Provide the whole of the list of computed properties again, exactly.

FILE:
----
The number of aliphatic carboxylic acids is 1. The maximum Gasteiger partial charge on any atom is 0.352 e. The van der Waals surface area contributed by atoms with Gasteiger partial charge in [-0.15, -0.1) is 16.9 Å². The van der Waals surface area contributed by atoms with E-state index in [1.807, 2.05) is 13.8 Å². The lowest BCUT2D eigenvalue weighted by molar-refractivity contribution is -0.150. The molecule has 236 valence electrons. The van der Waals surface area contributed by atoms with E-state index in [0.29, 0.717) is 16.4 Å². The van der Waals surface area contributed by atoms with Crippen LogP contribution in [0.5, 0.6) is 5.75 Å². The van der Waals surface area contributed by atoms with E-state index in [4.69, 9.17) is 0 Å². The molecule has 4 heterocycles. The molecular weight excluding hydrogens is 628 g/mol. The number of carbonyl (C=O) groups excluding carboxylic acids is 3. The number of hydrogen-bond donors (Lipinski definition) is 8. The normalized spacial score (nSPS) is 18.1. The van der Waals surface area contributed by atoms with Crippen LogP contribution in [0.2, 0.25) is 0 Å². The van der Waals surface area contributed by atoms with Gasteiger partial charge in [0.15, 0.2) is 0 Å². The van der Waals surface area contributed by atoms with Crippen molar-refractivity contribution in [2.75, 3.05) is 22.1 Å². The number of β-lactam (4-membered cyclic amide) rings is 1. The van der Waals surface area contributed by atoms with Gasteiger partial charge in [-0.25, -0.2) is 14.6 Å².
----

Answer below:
The number of aliphatic carboxylic acids is 1. The maximum Gasteiger partial charge on any atom is 0.352 e. The van der Waals surface area contributed by atoms with Gasteiger partial charge in [-0.15, -0.1) is 16.9 Å². The van der Waals surface area contributed by atoms with E-state index in [1.807, 2.05) is 13.8 Å². The lowest BCUT2D eigenvalue weighted by molar-refractivity contribution is -0.150. The molecule has 236 valence electrons. The van der Waals surface area contributed by atoms with E-state index in [0.29, 0.717) is 16.4 Å². The van der Waals surface area contributed by atoms with Crippen LogP contribution in [0.5, 0.6) is 5.75 Å². The van der Waals surface area contributed by atoms with E-state index in [4.69, 9.17) is 0 Å². The molecule has 4 heterocycles. The molecular weight excluding hydrogens is 628 g/mol. The number of carbonyl (C=O) groups excluding carboxylic acids is 3. The number of hydrogen-bond donors (Lipinski definition) is 8. The normalized spacial score (nSPS) is 18.1. The van der Waals surface area contributed by atoms with Crippen LogP contribution in [0.2, 0.25) is 0 Å². The van der Waals surface area contributed by atoms with Gasteiger partial charge in [0.15, 0.2) is 0 Å². The van der Waals surface area contributed by atoms with Crippen molar-refractivity contribution in [2.75, 3.05) is 22.1 Å². The number of β-lactam (4-membered cyclic amide) rings is 1. The van der Waals surface area contributed by atoms with Gasteiger partial charge in [-0.25, -0.2) is 14.6 Å².